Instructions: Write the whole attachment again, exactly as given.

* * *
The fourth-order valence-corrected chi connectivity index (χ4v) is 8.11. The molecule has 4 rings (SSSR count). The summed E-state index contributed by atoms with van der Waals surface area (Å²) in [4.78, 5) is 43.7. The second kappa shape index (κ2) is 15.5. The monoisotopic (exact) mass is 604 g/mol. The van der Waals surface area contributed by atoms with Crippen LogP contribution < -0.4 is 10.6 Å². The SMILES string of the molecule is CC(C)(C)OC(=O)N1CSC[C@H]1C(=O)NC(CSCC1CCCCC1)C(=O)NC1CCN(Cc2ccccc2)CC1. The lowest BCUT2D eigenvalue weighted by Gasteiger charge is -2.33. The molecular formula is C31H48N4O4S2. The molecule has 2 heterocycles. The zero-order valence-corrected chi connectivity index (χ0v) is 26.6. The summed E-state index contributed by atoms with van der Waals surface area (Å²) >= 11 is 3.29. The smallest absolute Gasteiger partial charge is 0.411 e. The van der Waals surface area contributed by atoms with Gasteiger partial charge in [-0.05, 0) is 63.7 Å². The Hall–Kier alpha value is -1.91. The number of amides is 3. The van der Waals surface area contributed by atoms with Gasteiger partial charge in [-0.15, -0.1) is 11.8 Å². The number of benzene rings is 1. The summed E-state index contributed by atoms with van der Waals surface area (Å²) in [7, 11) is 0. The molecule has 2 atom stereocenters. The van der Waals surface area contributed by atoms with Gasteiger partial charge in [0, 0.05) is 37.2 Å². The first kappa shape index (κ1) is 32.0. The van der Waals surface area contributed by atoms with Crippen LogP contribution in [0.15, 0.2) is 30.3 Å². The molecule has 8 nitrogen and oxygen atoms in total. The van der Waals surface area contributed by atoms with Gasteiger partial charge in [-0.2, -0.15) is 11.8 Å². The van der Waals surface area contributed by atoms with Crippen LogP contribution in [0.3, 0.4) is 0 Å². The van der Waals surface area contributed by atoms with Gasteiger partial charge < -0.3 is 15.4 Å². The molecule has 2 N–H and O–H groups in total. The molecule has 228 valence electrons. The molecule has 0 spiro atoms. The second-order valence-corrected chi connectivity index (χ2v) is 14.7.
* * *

The fourth-order valence-corrected chi connectivity index (χ4v) is 8.11. The molecule has 4 rings (SSSR count). The summed E-state index contributed by atoms with van der Waals surface area (Å²) in [4.78, 5) is 43.7. The second kappa shape index (κ2) is 15.5. The monoisotopic (exact) mass is 604 g/mol. The van der Waals surface area contributed by atoms with Crippen LogP contribution < -0.4 is 10.6 Å². The SMILES string of the molecule is CC(C)(C)OC(=O)N1CSC[C@H]1C(=O)NC(CSCC1CCCCC1)C(=O)NC1CCN(Cc2ccccc2)CC1. The lowest BCUT2D eigenvalue weighted by Gasteiger charge is -2.33. The molecular formula is C31H48N4O4S2. The molecule has 2 heterocycles. The zero-order valence-corrected chi connectivity index (χ0v) is 26.6. The summed E-state index contributed by atoms with van der Waals surface area (Å²) >= 11 is 3.29. The smallest absolute Gasteiger partial charge is 0.411 e. The van der Waals surface area contributed by atoms with Gasteiger partial charge in [-0.05, 0) is 63.7 Å². The Hall–Kier alpha value is -1.91. The number of amides is 3. The van der Waals surface area contributed by atoms with Gasteiger partial charge in [-0.15, -0.1) is 11.8 Å². The number of benzene rings is 1. The summed E-state index contributed by atoms with van der Waals surface area (Å²) in [7, 11) is 0. The molecule has 2 atom stereocenters. The van der Waals surface area contributed by atoms with Gasteiger partial charge in [0, 0.05) is 37.2 Å². The first kappa shape index (κ1) is 32.0. The van der Waals surface area contributed by atoms with Crippen LogP contribution in [0.15, 0.2) is 30.3 Å². The molecule has 8 nitrogen and oxygen atoms in total. The van der Waals surface area contributed by atoms with Gasteiger partial charge in [-0.2, -0.15) is 11.8 Å². The van der Waals surface area contributed by atoms with Crippen LogP contribution in [0.3, 0.4) is 0 Å². The van der Waals surface area contributed by atoms with Gasteiger partial charge < -0.3 is 15.4 Å². The molecule has 2 N–H and O–H groups in total. The molecule has 228 valence electrons. The molecule has 0 spiro atoms. The second-order valence-corrected chi connectivity index (χ2v) is 14.7.